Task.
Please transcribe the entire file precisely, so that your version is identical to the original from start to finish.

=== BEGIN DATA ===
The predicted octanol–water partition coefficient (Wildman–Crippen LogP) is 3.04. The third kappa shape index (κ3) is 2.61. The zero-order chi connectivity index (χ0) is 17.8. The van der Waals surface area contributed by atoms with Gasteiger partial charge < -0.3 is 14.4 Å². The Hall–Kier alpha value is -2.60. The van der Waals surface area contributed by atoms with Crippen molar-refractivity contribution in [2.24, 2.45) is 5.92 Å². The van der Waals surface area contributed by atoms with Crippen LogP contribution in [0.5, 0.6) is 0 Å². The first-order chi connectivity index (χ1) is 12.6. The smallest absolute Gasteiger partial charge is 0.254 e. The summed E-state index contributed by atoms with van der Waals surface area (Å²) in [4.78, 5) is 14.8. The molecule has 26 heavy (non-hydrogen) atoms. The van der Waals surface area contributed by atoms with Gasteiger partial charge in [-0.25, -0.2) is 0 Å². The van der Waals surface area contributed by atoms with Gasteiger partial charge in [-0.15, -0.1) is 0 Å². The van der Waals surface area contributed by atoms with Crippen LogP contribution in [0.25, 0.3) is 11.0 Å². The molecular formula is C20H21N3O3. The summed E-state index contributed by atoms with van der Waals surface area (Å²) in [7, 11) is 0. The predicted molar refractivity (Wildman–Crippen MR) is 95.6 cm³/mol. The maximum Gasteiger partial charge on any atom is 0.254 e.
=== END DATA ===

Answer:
The predicted octanol–water partition coefficient (Wildman–Crippen LogP) is 3.04. The third kappa shape index (κ3) is 2.61. The zero-order chi connectivity index (χ0) is 17.8. The van der Waals surface area contributed by atoms with Gasteiger partial charge < -0.3 is 14.4 Å². The Hall–Kier alpha value is -2.60. The van der Waals surface area contributed by atoms with Crippen molar-refractivity contribution in [2.24, 2.45) is 5.92 Å². The van der Waals surface area contributed by atoms with Crippen LogP contribution in [0.5, 0.6) is 0 Å². The first-order chi connectivity index (χ1) is 12.6. The smallest absolute Gasteiger partial charge is 0.254 e. The summed E-state index contributed by atoms with van der Waals surface area (Å²) in [4.78, 5) is 14.8. The molecule has 26 heavy (non-hydrogen) atoms. The van der Waals surface area contributed by atoms with Gasteiger partial charge in [-0.25, -0.2) is 0 Å². The van der Waals surface area contributed by atoms with Gasteiger partial charge in [-0.15, -0.1) is 0 Å². The van der Waals surface area contributed by atoms with Crippen LogP contribution in [0.25, 0.3) is 11.0 Å². The molecular formula is C20H21N3O3. The summed E-state index contributed by atoms with van der Waals surface area (Å²) in [7, 11) is 0. The predicted molar refractivity (Wildman–Crippen MR) is 95.6 cm³/mol. The maximum Gasteiger partial charge on any atom is 0.254 e.